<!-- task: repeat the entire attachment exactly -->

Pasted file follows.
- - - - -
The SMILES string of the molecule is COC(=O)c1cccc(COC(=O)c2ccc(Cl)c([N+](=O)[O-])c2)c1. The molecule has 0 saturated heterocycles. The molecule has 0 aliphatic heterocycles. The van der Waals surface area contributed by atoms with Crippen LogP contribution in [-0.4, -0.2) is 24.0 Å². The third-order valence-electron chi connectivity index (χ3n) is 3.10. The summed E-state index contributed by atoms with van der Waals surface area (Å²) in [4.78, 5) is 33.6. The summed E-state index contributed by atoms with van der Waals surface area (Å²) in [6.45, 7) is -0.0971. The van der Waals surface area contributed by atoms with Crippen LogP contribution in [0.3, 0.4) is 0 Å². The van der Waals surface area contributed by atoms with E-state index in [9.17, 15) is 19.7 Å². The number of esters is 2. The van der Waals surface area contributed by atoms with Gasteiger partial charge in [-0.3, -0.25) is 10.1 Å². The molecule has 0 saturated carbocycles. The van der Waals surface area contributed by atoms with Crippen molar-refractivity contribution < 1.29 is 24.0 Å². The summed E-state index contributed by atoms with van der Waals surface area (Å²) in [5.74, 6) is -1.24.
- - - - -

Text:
The SMILES string of the molecule is COC(=O)c1cccc(COC(=O)c2ccc(Cl)c([N+](=O)[O-])c2)c1. The molecule has 0 saturated heterocycles. The molecule has 0 aliphatic heterocycles. The van der Waals surface area contributed by atoms with Crippen LogP contribution in [-0.4, -0.2) is 24.0 Å². The third-order valence-electron chi connectivity index (χ3n) is 3.10. The summed E-state index contributed by atoms with van der Waals surface area (Å²) in [4.78, 5) is 33.6. The summed E-state index contributed by atoms with van der Waals surface area (Å²) in [6.45, 7) is -0.0971. The van der Waals surface area contributed by atoms with Crippen LogP contribution in [0.3, 0.4) is 0 Å². The van der Waals surface area contributed by atoms with E-state index in [9.17, 15) is 19.7 Å². The number of esters is 2. The van der Waals surface area contributed by atoms with Gasteiger partial charge in [-0.3, -0.25) is 10.1 Å². The molecule has 0 saturated carbocycles. The van der Waals surface area contributed by atoms with Crippen molar-refractivity contribution < 1.29 is 24.0 Å². The summed E-state index contributed by atoms with van der Waals surface area (Å²) in [5.74, 6) is -1.24.